Two weeks on from the Royal Jubilee celebrations, and I can’t quite bring myself to turn off the red, white and blue fairy lights outside my house, nor to take down the bunting. I don’t want to lose that carefree sense of fun that took over the nation’s lives, for all but the most hardened Republicans.
Cards on the table: I’m not especially a Royalist, but I do have a profound admiration for those Royals who work hard and tirelessly to do their duty for the country. I certainly wouldn’t want to swap places with the Queen. During the Jubilee period, it’s been a treat to see our national flag restored to its proper use of celebrating our national unity, rather than indicating right-wing tendencies or National Front affiliations. I hung the biggest flag I could find from my bedroom window. (“Are you doing that just to irritate Daddy?” asked my nine-year-old daughter, too perceptive for her own good of my husband’s revolutionary tendencies.)
Admittedly, the weekend of celebrations was not quite what I expected it to be. First of all, the very British but very uncooperative weather meant I didn’t get the chance to wear the long, light cotton sundress that I’d bought for the occasion in the colours of the flag. Secondly, our village decided to have a party in the recreation ground, rather than the street. To my mind, you can’t beat a street party. But we did have a jolly good time.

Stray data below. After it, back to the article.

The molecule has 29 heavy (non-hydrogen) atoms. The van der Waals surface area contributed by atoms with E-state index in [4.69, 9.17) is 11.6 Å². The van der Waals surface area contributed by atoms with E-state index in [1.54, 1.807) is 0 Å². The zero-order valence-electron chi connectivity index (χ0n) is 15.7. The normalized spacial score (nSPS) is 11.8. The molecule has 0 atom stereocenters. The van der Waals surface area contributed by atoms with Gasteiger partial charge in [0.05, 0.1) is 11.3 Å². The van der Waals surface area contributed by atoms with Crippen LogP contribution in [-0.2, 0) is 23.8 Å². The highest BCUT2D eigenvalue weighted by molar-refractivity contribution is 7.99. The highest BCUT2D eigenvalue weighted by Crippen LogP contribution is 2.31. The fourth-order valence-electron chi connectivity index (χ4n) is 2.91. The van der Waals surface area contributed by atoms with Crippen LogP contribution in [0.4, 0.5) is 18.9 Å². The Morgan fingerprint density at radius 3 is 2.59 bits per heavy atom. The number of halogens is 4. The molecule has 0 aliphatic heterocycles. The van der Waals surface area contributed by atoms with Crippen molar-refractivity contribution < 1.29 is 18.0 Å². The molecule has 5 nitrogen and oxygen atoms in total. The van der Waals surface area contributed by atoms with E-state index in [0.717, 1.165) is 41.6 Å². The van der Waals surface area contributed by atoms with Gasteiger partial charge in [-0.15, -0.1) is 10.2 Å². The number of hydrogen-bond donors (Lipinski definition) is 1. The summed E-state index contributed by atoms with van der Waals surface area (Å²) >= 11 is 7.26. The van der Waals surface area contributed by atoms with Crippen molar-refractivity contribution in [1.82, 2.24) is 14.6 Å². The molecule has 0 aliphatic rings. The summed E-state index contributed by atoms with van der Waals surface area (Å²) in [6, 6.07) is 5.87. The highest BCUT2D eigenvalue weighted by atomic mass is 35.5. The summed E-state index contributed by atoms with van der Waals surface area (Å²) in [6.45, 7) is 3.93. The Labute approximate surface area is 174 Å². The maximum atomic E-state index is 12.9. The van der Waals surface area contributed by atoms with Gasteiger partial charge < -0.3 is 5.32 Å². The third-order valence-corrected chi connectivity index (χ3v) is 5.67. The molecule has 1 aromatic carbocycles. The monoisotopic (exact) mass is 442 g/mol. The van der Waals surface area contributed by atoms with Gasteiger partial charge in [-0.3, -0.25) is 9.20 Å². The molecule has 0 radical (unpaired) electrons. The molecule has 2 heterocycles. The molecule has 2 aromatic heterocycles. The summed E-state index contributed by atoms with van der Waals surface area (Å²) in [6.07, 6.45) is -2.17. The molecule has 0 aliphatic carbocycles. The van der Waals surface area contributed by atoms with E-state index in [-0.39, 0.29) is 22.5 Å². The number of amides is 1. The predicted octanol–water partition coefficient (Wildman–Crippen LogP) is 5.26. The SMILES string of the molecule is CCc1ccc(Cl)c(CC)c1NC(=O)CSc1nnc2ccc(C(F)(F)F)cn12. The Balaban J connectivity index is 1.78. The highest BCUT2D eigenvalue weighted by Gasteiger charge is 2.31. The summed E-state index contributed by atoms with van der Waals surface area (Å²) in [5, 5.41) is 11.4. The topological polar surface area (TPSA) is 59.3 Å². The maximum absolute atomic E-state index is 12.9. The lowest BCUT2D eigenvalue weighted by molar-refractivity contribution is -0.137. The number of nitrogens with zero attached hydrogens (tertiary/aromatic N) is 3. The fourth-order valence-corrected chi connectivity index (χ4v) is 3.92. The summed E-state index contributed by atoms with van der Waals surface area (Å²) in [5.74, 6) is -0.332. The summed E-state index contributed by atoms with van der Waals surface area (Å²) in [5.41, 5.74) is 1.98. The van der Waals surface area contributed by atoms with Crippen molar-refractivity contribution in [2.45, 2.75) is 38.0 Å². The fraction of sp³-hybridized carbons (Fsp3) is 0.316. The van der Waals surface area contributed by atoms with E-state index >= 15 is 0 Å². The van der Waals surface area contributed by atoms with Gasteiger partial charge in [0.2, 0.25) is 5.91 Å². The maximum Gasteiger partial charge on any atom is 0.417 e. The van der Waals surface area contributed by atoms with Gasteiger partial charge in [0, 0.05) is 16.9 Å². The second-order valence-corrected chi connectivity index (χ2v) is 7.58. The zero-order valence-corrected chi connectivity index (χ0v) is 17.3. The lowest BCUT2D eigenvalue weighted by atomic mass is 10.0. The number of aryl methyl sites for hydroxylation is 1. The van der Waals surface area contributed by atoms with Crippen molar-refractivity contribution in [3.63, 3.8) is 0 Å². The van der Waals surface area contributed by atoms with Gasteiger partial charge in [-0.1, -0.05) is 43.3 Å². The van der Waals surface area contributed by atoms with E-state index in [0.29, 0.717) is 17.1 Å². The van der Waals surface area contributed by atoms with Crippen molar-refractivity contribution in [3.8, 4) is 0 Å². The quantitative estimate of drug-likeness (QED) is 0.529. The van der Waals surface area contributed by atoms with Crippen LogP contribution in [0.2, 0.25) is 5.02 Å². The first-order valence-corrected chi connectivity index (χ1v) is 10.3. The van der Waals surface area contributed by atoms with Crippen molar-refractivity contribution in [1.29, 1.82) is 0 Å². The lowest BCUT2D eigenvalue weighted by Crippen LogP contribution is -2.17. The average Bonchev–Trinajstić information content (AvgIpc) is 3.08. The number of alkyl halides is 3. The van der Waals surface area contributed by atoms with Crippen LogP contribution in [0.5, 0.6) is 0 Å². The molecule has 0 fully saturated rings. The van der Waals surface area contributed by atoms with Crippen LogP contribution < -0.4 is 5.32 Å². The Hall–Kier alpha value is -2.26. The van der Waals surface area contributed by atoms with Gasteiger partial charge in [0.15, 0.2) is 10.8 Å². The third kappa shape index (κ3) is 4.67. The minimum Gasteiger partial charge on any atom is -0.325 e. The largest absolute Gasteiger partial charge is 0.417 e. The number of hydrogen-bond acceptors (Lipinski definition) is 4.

My best memories will be:
– laughing at the egg-catching competition on the rec (we were having so much fun that we didn’t realise the showers had turned into torrents until it was finished)
– snuggling under a blanket in front of a log fire with my daughter Laura, slightly steaming as we dried off after said village party, as we watched the Royal Flotilla (also in pouring rain)
– a frisson of pleasure watching the Queen and her inner circle start jigging up and down to the sounds of the Sailors’ Hornpipe played by the floating Royal Philharmonic Orchestra
– being astonished by the colour and imagination of the Jubilee-themed Flower Festival at the local church
– trekking up to our village’s Beacon Bonfire and spotting the next one at Uley, 10 miles or so away
After all, the whole point of a Beacon Bonfire is to be seen from afar, and send a kind of Mexican wave of bonfires across the length and breadth of the nation. And for a moment there, the nation felt just like a close-knit village. It was a fabulous feeling, and I really hope we don’t have to wait another 60 years to feel that way again. God Save The Queen!
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